Los Lobos Vinyl: Tin Can Trust LP Shines


I hadn't purchased a Los Lobos LP in many years, primarily because there weren't many to be had. Like most bands in the 1990s and beyond, America's finest rock 'n roll band from East L.A. put out their new music primarily as CDs. A couple years ago Los Lobos put out a fine new album which, for numerous reasons (pending move, new turntable, etc.) I never picked up on the re-ascendant format of vinyl long-playing records, thinking I'd be able to find it again easily at some point. 

I blinked and it disappeared from the racks at many stores. Three years later I finally came across a copy for a reasonable $20 given its 180-gram status.

I'm glad I got it. Tracks like "Yo Canto" really shine on the LP, with the vinyl version delivering a much more enjoyable, rounder-sounding, more realistic sounding bass, crisp highs without being harsh and very natural cymbal decay at the end of the song. Its a much more enjoyable listening experience than my old CD version.

Sure, CD sounds pretty good on the title track (and its fine for the car), but the LP has a more full bodied feel that grows when you raise the volume. There are some great sounding drums on this track and you'll feel loads of amplifier tones on (likely) David Hidalgo's sizzling lead guitar solos.

"Jupiter on the Moon" is a bluesy scorcher capturing the great live sound of a great live band playing together live in the studio (whether it was actually recorded that way or just mixed to sound that way, I'm not sure.... but it sure sounds sweet!). "Do The Murray" is a modern update on a classic old blues, with a swingy-swagger this side of Ray Charles' "What'd I'd Say."



There is a nice sense of air and space around the music on this recording and that comes through nicely on the LP version. 

My only nit is that the thick 180-gram vinyl, while perfectly centered, is a tad noisy. Fortunately, you only notice this between the tracks as the music itself jumps off the grooves and out of your speakers quite wonderfully. I'm hoping this will go away after multiple plays; I've heard some people say that a record should be played five or more times (or something like that) before being considered "broken in." This is a topic for further exploration in the future, no doubt...

"All My Bridges Burning," which opens side two suffers ever so slightly due to this face of the disc being pressed just a hair off center and those nice long acoustic guitar chords waver just a tad. This is however made up for by the fact that the guitars sound bigger and fuller on the LP than the CD, so its a tradeoff. I'll be listening to the LP version more than the CD, I can assure you that much. Its not that big a deal really even for me.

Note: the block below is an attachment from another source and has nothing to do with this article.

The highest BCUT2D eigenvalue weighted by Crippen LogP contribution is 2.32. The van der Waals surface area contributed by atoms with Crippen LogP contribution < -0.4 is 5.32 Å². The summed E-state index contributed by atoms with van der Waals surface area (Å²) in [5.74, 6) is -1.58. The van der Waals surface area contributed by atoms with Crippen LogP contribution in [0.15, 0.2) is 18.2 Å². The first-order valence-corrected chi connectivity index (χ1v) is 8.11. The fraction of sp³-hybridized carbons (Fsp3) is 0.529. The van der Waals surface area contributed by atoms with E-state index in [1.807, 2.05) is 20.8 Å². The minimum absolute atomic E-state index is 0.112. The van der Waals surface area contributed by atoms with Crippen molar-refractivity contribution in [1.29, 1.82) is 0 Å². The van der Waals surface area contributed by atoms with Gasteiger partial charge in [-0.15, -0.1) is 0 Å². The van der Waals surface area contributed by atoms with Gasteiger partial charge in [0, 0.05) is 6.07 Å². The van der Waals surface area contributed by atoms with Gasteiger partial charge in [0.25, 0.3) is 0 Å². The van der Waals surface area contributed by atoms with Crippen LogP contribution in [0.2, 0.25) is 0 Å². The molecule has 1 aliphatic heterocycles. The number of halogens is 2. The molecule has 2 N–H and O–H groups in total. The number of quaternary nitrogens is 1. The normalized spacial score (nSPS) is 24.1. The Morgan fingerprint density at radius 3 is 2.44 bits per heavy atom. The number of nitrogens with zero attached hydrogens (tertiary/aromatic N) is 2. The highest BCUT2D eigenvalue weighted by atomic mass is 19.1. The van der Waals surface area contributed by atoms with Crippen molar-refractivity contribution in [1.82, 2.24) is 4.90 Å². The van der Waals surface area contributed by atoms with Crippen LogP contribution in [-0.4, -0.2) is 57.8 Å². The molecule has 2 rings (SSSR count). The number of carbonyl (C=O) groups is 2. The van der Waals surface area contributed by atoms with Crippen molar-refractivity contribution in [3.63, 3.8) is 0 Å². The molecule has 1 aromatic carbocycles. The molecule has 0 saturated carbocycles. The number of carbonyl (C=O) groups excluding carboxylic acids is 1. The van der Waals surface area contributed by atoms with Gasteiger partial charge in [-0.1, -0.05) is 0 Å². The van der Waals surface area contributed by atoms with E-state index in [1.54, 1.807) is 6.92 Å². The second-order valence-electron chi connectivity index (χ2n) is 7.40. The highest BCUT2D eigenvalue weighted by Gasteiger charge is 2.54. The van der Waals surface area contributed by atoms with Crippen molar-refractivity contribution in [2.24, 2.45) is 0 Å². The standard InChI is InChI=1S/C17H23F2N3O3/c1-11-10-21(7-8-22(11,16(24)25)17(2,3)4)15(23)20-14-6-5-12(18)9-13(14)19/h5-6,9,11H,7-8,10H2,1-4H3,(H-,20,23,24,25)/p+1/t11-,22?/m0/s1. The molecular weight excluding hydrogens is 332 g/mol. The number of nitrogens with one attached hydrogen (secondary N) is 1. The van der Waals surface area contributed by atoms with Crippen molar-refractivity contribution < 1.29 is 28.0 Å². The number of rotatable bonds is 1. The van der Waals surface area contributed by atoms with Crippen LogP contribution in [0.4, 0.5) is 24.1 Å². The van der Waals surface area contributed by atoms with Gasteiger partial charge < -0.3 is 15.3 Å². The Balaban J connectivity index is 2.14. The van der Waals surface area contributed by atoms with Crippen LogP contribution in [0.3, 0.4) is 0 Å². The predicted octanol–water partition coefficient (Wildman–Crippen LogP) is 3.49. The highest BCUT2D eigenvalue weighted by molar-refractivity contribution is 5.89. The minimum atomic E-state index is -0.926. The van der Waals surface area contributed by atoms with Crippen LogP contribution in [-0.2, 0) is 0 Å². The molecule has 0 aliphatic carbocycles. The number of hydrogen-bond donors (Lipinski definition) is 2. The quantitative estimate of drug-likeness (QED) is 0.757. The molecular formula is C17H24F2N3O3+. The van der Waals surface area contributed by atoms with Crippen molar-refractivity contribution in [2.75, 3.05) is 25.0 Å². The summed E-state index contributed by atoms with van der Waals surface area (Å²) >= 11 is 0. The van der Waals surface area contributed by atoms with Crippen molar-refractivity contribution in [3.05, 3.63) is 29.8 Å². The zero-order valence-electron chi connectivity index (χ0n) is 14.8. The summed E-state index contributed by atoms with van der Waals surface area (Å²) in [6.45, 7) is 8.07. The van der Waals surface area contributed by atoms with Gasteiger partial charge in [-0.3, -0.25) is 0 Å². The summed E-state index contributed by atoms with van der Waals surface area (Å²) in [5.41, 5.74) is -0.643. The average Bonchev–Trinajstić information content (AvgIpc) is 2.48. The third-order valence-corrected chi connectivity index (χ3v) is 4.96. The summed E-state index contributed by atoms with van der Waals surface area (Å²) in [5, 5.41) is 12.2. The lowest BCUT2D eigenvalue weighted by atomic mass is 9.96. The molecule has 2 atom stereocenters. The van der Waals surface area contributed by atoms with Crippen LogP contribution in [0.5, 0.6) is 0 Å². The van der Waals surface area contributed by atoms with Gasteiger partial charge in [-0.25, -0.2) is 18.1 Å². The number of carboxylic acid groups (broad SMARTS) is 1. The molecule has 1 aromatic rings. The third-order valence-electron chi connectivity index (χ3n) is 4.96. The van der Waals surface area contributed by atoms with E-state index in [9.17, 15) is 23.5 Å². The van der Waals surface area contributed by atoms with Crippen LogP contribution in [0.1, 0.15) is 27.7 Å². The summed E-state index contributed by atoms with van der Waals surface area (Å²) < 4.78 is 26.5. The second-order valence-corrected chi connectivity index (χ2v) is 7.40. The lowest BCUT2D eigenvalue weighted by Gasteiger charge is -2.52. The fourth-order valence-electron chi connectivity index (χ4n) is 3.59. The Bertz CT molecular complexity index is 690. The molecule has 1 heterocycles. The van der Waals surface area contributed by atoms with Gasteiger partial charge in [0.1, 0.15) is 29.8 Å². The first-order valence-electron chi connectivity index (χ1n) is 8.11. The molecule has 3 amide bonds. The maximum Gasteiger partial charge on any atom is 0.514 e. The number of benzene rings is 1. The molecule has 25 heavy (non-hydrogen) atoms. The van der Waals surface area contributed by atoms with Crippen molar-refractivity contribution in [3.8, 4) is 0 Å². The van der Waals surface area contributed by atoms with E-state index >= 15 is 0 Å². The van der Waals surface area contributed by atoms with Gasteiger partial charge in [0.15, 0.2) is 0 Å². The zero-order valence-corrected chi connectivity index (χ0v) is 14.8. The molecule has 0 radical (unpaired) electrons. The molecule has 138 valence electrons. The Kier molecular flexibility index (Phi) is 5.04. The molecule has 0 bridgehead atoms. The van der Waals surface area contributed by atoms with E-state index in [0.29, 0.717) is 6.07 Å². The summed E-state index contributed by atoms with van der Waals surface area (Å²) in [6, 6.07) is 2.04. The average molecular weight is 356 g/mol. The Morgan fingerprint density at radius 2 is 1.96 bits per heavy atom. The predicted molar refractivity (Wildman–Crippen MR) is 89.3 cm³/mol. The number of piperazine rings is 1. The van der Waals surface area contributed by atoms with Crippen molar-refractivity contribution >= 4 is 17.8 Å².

The album's one cover tune is a slinky, sexy version of The Grateful Dead's late period blues gem "West LA Fadeaway." Los Lobos are one of those bands who do justice to the tune and pretty much make it their own; it never was one of my favorite Dead recordings on the studio version (from 1987's In The Dark) so it is really nice to hear the song come alive. I'm sure Jerry Garcia is up in rock 'n roll heaven smiling down whenever he hears this loving version of one of his later period gems.


Anyhow, Los Lobos is a great band and if you aren't familiar with their music, Tin Can Trust is as good as any place to start listening to them. If you are a vinyl fan getting into Los Lobos, you can find a number of their early albums on Warner Brothers and Slash Records -- By The Light Of The Moon, How Will The Wolf Survive, etc. -- commonly in the bins at many used record stores and online. I have even found a LP pressing of their great 1990 release The Neighborhood. I'm still hoping, however, for a sweet LP pressing of their seminal 1992 breakthrough Kiko and the Lavendar Moon. Or if they can't do that perhaps they remix the studio version into a 5.1 surround Blu-ray release like they did for the 20th anniversary live recreation performance release. Yes, Kiko in 5.1 would be pretty amazing too, come to think of it.


Mark Smotroff is a freelance writer and avid music collector who has worked for many years in marketing communications for the consumer electronics, pro audio and video games industries, serving clients including DTS, Sega, Sony, Sharp, AT&T and many others. www.smotroff.com Mark has written for EQ Magazine, Mix Magazine, Goldmine/DISCoveries Magazine, BigPictureBigSound.com, Sound+Vision Magazine and HomeTechTell.com.  He is also a musician / composer who's songs have been used in TV shows such as Smallville and Men In Trees as well as films and documentaries. www.ingdom.com Mark is currently rolling out a new musical he's written: www.dialthemusical.com.

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